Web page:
On Nov. 10, Mesa Community College (MCC) announced its list of newly inducted 2020 Hall of Fame Honorees. Among these were three veteran professors: Dr. Betsy Hertzler, Mona Scott and Dr. Wynn Call, who have all etched their names into the hearts and walls of these campus grounds.
This series explores their unique personalities, beginnings and goals. Each has played a tremendously important role in shaping MCC’s education experience. These articles explore who these instructors are, what motivates them and their perspectives on education’s biggest issues.
Elizabeth (Betsy) Hertzler, Ed.D., M.A., M.C. Counseling
Dr. Betsy Hertzler, currently an adjunct professor in the history department, spent a lifetime teaching at MCC before retiring into the role she fills today. She began her career here teaching in counseling in 1980, and in 1991, after leaving to attain a position as president of the district faculty, returned to MCC to seek out a full-time position in the history department.
She led multitudes of classes through different eras of history until her retirement in 2013. And soon after, adorning the mantle of adjunct faculty, continued to teach courses like the History of World Religions and History of the Middle Ages.
“Once a historian, always a historian,” Hertzler said. “…I like to watch the light go on as people put things together.”
One of her favorite teaching methods involves students comparing the same historical event from different perspectives. Placing differing accounts of the same event side-by-side and allowing students to piece together what actually happened often provides a fuller picture, Hertzler explained.
“For example, when the crusaders invaded Jerusalem, it [the text] gives the account from the crusaders point of view and the citizens, who in this account happened to be Muslim, who were in Jerusalem.”
She considers herself fortunate to be teaching at the collegiate level because she is able to look at these materials in more complex ways than she could at a public school. When asked about a successful teaching moment, she recalled a student group’s research project on the history of piracy.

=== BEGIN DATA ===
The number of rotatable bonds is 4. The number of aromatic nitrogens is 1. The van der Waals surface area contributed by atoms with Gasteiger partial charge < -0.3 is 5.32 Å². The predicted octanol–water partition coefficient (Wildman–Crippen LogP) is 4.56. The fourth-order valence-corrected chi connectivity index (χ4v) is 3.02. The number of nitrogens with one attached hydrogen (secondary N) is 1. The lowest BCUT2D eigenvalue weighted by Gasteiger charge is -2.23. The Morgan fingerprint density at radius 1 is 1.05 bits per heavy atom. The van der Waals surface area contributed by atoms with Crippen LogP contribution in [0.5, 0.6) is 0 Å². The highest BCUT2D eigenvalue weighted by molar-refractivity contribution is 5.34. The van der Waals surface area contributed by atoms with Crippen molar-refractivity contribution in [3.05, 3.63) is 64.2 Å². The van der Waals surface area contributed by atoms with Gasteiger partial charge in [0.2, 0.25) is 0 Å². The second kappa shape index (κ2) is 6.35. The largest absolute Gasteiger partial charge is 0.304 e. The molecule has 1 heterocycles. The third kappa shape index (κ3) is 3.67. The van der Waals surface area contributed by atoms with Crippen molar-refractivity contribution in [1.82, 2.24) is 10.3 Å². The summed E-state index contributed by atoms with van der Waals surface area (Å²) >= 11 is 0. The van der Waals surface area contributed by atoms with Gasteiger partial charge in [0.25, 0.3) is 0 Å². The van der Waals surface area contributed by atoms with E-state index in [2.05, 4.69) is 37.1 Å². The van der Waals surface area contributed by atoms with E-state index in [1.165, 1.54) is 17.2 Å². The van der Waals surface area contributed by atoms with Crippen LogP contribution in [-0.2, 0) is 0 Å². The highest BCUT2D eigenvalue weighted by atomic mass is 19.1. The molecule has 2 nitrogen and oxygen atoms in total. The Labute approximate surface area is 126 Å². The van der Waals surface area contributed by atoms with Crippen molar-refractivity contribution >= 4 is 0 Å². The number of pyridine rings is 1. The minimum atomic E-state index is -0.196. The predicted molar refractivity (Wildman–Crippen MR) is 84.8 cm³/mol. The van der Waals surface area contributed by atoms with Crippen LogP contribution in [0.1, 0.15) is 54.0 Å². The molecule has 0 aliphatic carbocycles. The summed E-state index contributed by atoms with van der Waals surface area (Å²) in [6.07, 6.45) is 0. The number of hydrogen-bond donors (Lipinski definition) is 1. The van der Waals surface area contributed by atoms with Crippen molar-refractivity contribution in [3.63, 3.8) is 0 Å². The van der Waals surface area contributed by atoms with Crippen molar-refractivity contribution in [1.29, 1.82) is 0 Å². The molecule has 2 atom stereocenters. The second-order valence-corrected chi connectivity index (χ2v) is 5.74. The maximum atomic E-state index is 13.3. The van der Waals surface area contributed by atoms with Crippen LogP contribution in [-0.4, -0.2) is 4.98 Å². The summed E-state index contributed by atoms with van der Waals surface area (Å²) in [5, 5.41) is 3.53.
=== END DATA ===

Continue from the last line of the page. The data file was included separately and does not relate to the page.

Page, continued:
“They talked about the fact that the pirates were actually communities… And if you disobeyed the rules, you could be punished in that community,” Hertzler explained. “… These were all things that I learned, because I had never heard them before… That is my greatest joy, to present the background, present the support and then let them be as creative as possible.”
Hertzler said she felt surprised but great about being inducted into the MCC 2020 Hall of Fame. No journey is complete without challenges, however, and Hertzler could recount some scattered through her time here. Between the rebellious, chatty students and all the students who had struggled with literacy, she believed COVID-19 to be her greatest challenge yet.
“As a matter of fact, I am not teaching this semester. I am not tech savvy. I graduated in the previous century, and my education classes didn’t teach technology.”
Somewhat sullenly, she explained how she has had to temporarily stop teaching after the spring semester due to the demands of online learning.
“I am sorry for that, because I do miss it,” Hertzler said.
However, perhaps more than the students, classrooms and lesson plans, she misses seeing the people who have helped her along the way. She thanked Dr. Shereen Lerner, Steve Lurenz, and Dr. John Ohl for widening her academic and personal life through conversations, and also the former Chancellor of the Maricopa County Community College District, Paul A. Elsner, and the late Alfredo de los Santos Jr., for their hard work creating a better campus for students.
Moreover, Hertzler now has some students who are family.
“We now are family to a former student because we grew so close,” Hertzler explained. “I identified early on that she didn’t have many responsible adults in her life, and so I made a point to stay in touch with her. Since then my husband has officiated her wedding. That’s been one of the joys of being a teacher.”
When asked if she has any insight into the education industry, she said she was confused at the lack of funding and support for education institutions.
“What the heck? Why isn’t education more highly regarded in our society and in our state?” Hertzler asked. “… It’s a crime how much we pay our public school teachers.”
“Education is a community resource. It is not a business. It is a very different motivation,” Hertzler continued. “I see education as a calling, and I think to be a successful instructor, which is one of the reasons I was so touched to be selected for this group, is because it means a vocation–a calling. It’s not a job. You don’t measure the time.”
Hertzler now eagerly awaits for a time when the pandemic lockdown is over and the restrictions for teaching in person are removed. When that day comes, you can bet she will be back in the classroom doing what she loves. Until then, she will enjoy time with her family, learn about other cultures and dream about the time when she can travel again.